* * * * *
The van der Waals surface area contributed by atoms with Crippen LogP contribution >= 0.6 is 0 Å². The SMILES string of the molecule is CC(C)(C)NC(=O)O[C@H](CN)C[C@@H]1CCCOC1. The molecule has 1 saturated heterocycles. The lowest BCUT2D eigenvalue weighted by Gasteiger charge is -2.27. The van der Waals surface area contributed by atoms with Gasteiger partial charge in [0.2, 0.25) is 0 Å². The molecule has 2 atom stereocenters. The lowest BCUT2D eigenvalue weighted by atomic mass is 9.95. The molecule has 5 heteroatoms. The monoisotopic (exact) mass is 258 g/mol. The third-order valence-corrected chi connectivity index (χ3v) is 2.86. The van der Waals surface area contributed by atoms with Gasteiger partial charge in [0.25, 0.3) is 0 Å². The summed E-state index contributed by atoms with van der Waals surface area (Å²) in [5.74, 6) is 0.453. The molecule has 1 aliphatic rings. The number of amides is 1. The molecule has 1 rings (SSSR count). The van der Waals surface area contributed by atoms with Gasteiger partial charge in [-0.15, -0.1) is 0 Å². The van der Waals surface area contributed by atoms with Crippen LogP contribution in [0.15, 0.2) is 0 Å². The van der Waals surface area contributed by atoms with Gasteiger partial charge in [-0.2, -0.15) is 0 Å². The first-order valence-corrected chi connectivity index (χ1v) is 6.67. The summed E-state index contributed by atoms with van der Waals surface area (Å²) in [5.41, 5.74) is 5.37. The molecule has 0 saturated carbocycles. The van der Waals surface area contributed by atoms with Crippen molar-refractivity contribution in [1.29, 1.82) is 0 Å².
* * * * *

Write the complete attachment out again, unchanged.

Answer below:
The van der Waals surface area contributed by atoms with Crippen LogP contribution >= 0.6 is 0 Å². The SMILES string of the molecule is CC(C)(C)NC(=O)O[C@H](CN)C[C@@H]1CCCOC1. The molecule has 1 saturated heterocycles. The lowest BCUT2D eigenvalue weighted by Gasteiger charge is -2.27. The van der Waals surface area contributed by atoms with Gasteiger partial charge in [0.2, 0.25) is 0 Å². The molecule has 2 atom stereocenters. The lowest BCUT2D eigenvalue weighted by atomic mass is 9.95. The molecule has 5 heteroatoms. The monoisotopic (exact) mass is 258 g/mol. The third-order valence-corrected chi connectivity index (χ3v) is 2.86. The van der Waals surface area contributed by atoms with Gasteiger partial charge in [0.25, 0.3) is 0 Å². The summed E-state index contributed by atoms with van der Waals surface area (Å²) in [5.74, 6) is 0.453. The molecule has 1 aliphatic rings. The number of amides is 1. The molecule has 1 rings (SSSR count). The van der Waals surface area contributed by atoms with Gasteiger partial charge in [-0.15, -0.1) is 0 Å². The van der Waals surface area contributed by atoms with Crippen LogP contribution in [0.15, 0.2) is 0 Å². The van der Waals surface area contributed by atoms with Gasteiger partial charge in [-0.2, -0.15) is 0 Å². The first-order valence-corrected chi connectivity index (χ1v) is 6.67. The summed E-state index contributed by atoms with van der Waals surface area (Å²) in [5.41, 5.74) is 5.37. The molecule has 0 saturated carbocycles. The van der Waals surface area contributed by atoms with Crippen molar-refractivity contribution in [1.29, 1.82) is 0 Å².